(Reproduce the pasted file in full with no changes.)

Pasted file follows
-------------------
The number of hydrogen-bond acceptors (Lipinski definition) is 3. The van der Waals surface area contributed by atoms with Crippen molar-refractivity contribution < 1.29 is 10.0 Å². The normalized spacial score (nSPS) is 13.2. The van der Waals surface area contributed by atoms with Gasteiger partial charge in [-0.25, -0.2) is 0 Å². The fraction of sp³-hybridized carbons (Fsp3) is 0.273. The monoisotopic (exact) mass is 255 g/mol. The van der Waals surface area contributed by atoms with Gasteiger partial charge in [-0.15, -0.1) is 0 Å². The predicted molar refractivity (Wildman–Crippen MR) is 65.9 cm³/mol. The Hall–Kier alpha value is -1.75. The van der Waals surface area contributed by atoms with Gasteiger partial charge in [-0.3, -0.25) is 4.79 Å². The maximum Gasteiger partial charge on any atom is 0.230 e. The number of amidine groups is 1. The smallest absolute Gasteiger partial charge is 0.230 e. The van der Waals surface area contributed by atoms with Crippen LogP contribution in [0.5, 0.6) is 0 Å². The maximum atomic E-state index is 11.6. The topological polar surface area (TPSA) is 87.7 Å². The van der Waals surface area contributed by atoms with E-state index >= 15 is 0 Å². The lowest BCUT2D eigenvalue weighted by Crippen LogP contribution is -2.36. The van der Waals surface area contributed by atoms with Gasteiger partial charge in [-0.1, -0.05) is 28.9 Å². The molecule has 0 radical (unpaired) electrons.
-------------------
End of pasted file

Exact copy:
The number of hydrogen-bond acceptors (Lipinski definition) is 3. The van der Waals surface area contributed by atoms with Crippen molar-refractivity contribution < 1.29 is 10.0 Å². The normalized spacial score (nSPS) is 13.2. The van der Waals surface area contributed by atoms with Gasteiger partial charge in [-0.25, -0.2) is 0 Å². The fraction of sp³-hybridized carbons (Fsp3) is 0.273. The monoisotopic (exact) mass is 255 g/mol. The van der Waals surface area contributed by atoms with Gasteiger partial charge in [-0.15, -0.1) is 0 Å². The predicted molar refractivity (Wildman–Crippen MR) is 65.9 cm³/mol. The Hall–Kier alpha value is -1.75. The van der Waals surface area contributed by atoms with Gasteiger partial charge in [-0.3, -0.25) is 4.79 Å². The maximum Gasteiger partial charge on any atom is 0.230 e. The number of amidine groups is 1. The smallest absolute Gasteiger partial charge is 0.230 e. The van der Waals surface area contributed by atoms with Crippen LogP contribution in [0.5, 0.6) is 0 Å². The maximum atomic E-state index is 11.6. The topological polar surface area (TPSA) is 87.7 Å². The van der Waals surface area contributed by atoms with E-state index >= 15 is 0 Å². The lowest BCUT2D eigenvalue weighted by Crippen LogP contribution is -2.36. The van der Waals surface area contributed by atoms with Gasteiger partial charge in [-0.1, -0.05) is 28.9 Å². The molecule has 0 radical (unpaired) electrons.